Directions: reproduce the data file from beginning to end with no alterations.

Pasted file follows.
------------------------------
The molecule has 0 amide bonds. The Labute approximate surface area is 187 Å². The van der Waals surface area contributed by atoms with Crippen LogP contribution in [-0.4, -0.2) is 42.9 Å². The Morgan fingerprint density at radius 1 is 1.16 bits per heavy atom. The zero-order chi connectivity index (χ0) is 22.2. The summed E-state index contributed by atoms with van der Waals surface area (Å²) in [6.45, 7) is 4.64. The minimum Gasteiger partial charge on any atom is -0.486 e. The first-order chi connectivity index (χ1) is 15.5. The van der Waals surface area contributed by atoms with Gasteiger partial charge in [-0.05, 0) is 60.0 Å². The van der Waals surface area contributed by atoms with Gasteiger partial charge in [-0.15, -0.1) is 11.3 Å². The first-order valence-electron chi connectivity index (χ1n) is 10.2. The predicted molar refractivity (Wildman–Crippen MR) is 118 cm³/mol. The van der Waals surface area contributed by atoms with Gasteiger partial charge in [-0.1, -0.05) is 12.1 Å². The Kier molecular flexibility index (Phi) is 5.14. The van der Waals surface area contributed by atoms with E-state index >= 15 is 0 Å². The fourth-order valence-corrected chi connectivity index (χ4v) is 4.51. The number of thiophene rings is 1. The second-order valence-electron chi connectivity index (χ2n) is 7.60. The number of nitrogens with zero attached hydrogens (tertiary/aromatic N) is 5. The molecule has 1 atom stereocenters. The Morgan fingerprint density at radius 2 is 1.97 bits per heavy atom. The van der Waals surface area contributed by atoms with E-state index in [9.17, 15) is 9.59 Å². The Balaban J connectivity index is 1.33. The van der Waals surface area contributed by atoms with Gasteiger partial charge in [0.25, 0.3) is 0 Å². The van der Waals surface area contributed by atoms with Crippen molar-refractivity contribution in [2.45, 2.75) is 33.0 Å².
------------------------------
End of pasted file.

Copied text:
The molecule has 0 amide bonds. The Labute approximate surface area is 187 Å². The van der Waals surface area contributed by atoms with Crippen LogP contribution in [-0.4, -0.2) is 42.9 Å². The Morgan fingerprint density at radius 1 is 1.16 bits per heavy atom. The zero-order chi connectivity index (χ0) is 22.2. The summed E-state index contributed by atoms with van der Waals surface area (Å²) in [6.45, 7) is 4.64. The minimum Gasteiger partial charge on any atom is -0.486 e. The first-order chi connectivity index (χ1) is 15.5. The van der Waals surface area contributed by atoms with Gasteiger partial charge in [-0.05, 0) is 60.0 Å². The van der Waals surface area contributed by atoms with Gasteiger partial charge in [-0.15, -0.1) is 11.3 Å². The first-order valence-electron chi connectivity index (χ1n) is 10.2. The predicted molar refractivity (Wildman–Crippen MR) is 118 cm³/mol. The van der Waals surface area contributed by atoms with Gasteiger partial charge in [-0.1, -0.05) is 12.1 Å². The Kier molecular flexibility index (Phi) is 5.14. The van der Waals surface area contributed by atoms with E-state index >= 15 is 0 Å². The fourth-order valence-corrected chi connectivity index (χ4v) is 4.51. The number of thiophene rings is 1. The second-order valence-electron chi connectivity index (χ2n) is 7.60. The number of nitrogens with zero attached hydrogens (tertiary/aromatic N) is 5. The molecule has 1 atom stereocenters. The Morgan fingerprint density at radius 2 is 1.97 bits per heavy atom. The van der Waals surface area contributed by atoms with E-state index in [9.17, 15) is 9.59 Å². The Balaban J connectivity index is 1.33. The van der Waals surface area contributed by atoms with Gasteiger partial charge in [0.25, 0.3) is 0 Å². The van der Waals surface area contributed by atoms with Crippen molar-refractivity contribution in [2.45, 2.75) is 33.0 Å².